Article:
Among some astronomers, there is a growing suspicion that our solar system's distant reaches conceal a large, ninth planet that we have not yet seen. New findings about a small ice world far beyond Pluto buttress this idea.
Last week, astronomers led by Dr Scott Sheppard of the Carnegie Institution for Science in Washington revealed the orbital details of the world, which they have nicknamed the Goblin. Mr Sheppard and his colleagues first spotted the world, which for now carries the official designation of 2015 TG387 as part of a systematic search three years ago for new worlds in the outer system, including the hypothesised Planet Nine. But only with additional observations did they realise how far out TG387 really is.
"It took us three years to figure out that it has an interesting orbit," Dr Sheppard said.
The astronomers have submitted a paper describing the discovery to The Astronomical Journal.
The world, estimated to have a width of a couple of hundred kilometres, is currently about 11.9 billion km from the sun, or about 2.5 times farther away than Pluto. But that is near to the closest it ever gets to the Sun.
At the other, most distant end of its elliptical, 40,000-year orbit, TG387 is nearly 70 times farther from the sun than Pluto - more than 321 billion km.
At TG387's most distant spot in its orbit, travelling there would be equivalent to circling the Earth seven times, or travelling three-quarters of the way to the moon.
The world, estimated to have a width of a couple of hundred kilometres, is currently about 11.9 billion km from the sun, or about 2.5 times farther away than Pluto. But that is near to the closest it ever gets to the sun. At the other, most distant end of its elliptical, 40,000-year orbit, TG387 is nearly 70 times farther from the sun than Pluto - more than 321 billion km.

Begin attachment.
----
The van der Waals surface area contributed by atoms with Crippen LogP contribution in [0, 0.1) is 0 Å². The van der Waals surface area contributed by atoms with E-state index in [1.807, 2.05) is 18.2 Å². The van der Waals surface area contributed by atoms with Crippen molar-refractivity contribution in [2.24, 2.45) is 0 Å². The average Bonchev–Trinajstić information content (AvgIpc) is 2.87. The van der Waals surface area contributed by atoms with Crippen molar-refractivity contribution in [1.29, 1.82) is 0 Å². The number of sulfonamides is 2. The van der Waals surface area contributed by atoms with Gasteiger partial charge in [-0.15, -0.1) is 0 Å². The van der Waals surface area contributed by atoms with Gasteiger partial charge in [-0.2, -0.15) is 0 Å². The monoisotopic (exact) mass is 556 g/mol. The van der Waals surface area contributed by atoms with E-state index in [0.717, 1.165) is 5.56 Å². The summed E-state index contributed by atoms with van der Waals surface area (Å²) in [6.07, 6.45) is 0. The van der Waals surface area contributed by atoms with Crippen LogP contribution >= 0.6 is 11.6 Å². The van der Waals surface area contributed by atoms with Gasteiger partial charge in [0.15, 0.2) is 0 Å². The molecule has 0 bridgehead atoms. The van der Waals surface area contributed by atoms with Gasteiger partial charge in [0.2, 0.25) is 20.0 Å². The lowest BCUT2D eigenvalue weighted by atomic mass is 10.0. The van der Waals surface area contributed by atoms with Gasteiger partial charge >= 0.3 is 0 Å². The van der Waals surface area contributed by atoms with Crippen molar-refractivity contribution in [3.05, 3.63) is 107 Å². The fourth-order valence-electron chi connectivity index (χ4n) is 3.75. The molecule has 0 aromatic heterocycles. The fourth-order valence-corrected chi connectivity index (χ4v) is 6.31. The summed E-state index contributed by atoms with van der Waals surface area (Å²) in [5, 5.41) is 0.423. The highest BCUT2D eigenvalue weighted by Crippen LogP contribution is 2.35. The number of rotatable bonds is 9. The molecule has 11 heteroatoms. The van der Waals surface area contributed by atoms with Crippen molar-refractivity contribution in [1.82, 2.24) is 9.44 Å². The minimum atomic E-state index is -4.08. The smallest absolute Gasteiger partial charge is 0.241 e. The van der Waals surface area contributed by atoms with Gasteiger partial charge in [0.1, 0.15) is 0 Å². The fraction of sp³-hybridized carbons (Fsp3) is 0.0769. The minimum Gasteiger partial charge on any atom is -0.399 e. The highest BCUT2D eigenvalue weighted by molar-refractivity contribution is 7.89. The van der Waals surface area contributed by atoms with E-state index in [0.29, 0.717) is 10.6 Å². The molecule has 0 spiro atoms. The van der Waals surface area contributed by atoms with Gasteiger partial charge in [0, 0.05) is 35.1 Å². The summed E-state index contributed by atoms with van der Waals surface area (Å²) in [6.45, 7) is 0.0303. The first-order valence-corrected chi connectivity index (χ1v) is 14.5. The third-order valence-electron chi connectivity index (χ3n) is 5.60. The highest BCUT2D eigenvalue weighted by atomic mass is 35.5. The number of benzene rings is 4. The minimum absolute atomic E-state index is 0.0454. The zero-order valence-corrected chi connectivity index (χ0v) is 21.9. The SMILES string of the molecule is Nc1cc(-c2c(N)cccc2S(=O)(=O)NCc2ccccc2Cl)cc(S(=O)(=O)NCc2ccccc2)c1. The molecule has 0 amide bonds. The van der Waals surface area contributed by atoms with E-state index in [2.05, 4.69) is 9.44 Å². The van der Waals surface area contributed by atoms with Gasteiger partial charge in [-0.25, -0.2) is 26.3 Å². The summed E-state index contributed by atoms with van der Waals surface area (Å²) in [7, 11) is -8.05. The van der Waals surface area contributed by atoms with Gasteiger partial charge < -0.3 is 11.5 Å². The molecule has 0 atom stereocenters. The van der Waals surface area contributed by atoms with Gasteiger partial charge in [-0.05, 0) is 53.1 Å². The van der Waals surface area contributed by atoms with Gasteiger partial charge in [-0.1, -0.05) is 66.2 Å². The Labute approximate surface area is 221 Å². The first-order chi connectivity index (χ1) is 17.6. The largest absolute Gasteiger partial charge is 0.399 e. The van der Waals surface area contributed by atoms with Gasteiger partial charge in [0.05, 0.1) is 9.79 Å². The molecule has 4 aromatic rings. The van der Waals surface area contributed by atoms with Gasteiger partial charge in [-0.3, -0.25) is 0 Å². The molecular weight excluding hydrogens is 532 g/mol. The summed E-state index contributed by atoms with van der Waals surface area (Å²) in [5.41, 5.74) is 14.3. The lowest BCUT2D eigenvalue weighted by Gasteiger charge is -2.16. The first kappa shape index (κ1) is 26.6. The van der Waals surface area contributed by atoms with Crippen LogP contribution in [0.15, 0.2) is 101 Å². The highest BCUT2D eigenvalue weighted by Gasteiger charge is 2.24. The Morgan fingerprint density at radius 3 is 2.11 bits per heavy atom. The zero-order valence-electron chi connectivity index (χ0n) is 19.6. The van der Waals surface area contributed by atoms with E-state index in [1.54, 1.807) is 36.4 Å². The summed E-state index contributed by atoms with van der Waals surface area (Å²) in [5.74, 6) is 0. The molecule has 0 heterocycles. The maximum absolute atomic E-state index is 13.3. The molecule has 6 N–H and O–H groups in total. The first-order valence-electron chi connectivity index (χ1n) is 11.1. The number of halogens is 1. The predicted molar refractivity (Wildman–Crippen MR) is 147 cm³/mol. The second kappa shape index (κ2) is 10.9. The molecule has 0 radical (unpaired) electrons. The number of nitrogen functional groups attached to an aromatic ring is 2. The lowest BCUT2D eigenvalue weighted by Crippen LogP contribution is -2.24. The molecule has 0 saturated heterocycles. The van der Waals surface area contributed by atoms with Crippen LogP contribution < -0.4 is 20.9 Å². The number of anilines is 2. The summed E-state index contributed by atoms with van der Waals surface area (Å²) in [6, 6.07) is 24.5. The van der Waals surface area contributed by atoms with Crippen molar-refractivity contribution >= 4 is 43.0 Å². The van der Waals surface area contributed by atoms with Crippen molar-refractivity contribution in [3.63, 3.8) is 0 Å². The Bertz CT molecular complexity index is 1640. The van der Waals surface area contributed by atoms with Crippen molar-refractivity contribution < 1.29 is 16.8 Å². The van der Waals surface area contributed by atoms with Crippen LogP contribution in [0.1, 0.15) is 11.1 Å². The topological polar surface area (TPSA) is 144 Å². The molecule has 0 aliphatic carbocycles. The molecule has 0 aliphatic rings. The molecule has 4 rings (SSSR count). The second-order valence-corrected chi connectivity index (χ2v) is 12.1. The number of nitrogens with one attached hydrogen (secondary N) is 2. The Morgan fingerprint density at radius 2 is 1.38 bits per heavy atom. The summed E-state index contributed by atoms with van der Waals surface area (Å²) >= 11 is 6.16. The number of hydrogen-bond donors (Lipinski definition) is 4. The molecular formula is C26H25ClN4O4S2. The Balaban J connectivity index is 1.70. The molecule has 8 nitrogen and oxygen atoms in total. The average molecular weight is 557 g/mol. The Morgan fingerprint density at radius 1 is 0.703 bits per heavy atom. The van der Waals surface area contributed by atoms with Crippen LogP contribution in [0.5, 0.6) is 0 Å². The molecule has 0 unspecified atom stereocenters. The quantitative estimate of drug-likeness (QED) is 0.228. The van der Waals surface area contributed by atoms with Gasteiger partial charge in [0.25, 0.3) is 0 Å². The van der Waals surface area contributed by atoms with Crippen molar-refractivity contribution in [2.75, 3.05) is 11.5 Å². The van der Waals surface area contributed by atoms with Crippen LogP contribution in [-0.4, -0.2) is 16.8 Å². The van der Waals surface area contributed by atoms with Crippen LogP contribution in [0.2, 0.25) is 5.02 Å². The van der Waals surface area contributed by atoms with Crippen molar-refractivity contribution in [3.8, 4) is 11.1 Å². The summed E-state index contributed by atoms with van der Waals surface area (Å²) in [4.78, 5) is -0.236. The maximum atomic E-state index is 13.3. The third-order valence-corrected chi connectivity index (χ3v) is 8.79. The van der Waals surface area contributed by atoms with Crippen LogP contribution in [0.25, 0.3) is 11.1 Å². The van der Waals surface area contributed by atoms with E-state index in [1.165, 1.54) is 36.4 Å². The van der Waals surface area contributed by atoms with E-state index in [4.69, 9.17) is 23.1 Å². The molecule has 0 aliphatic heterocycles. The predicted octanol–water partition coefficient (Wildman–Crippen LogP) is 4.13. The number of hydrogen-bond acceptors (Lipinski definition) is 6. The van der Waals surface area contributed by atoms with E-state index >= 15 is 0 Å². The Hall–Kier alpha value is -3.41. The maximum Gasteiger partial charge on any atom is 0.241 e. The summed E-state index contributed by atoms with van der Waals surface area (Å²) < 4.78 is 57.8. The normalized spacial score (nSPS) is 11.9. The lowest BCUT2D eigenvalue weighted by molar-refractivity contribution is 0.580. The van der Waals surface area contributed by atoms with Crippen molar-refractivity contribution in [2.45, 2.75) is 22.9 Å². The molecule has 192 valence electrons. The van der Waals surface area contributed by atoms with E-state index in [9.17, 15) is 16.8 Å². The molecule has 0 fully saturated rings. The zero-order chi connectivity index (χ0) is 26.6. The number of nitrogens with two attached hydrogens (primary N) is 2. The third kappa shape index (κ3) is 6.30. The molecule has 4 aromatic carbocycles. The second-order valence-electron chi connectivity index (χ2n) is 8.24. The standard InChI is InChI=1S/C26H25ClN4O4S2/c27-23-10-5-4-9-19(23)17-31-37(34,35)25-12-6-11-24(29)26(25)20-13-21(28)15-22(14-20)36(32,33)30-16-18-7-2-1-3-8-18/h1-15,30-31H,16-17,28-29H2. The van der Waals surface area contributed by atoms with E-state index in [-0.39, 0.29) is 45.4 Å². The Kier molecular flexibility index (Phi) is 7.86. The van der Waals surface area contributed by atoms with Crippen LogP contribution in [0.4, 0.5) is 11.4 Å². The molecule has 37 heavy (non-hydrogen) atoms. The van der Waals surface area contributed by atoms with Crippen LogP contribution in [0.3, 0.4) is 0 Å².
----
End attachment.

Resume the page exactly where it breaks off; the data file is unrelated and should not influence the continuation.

Because TG387 remains far beyond the pull of the gravitational heavyweights of the solar system - Jupiter, Saturn, Uranus and Neptune - that raises the question of how it got thrown into its current orbit.
Astronomers - including Dr Sheppard's team in 2014 - have discovered several bodies with such distant, stretched-out orbits. The orbits of these objects seem to not be entirely random.
In 2016, Professor Michael Brown and Assistant Professor Konstantin Batygin of the California Institute of Technology published a detailed prediction of what they called an unseen planet, bigger than Earth yet smaller than Neptune, that was shepherding the movement of these distant worlds and could explain the odd journeys around the Sun of these faraway worlds.
They named it Planet Nine.
Assistant Professor Ann-Marie Madigan, an astronomer at the University of Colorado, has suggested that gravity from a massive ring of small worlds early in the solar system's history could explain the distant orbits. Prof Madigan's ideas could help explain how the ice worlds were cast out there, but not any clustering in their orbits.
"This new object does look like it's quite good for the Planet Nine theory," she said.
Prof Brown, who is known best for his role in Pluto's demotion to the status of a dwarf planet and is leading his own search for Planet Nine, agreed. "Mostly it's just another piece that fits in the puzzle very nicely," he said.
For almost all of its orbit, TG387 would be too dim to be seen by any telescope on Earth. Thus, either the astronomers were extremely lucky to locate an oddball at the rare moment it was visible - or actually it is just one of a multitude of similar worlds, with a few happening to be close enough to be seen.
"We think there are thousands of these, and most of them are too distant to detect," Dr Sheppard said.
He said that there might even be a million bodies 48km wide and larger, with a cumulative mass equal to one-tenth of Earth's.
Still, the existence of Planet Nine remains unproven. "I would say it's more likely than not," Dr Sheppard said. "It's not a slam dunk."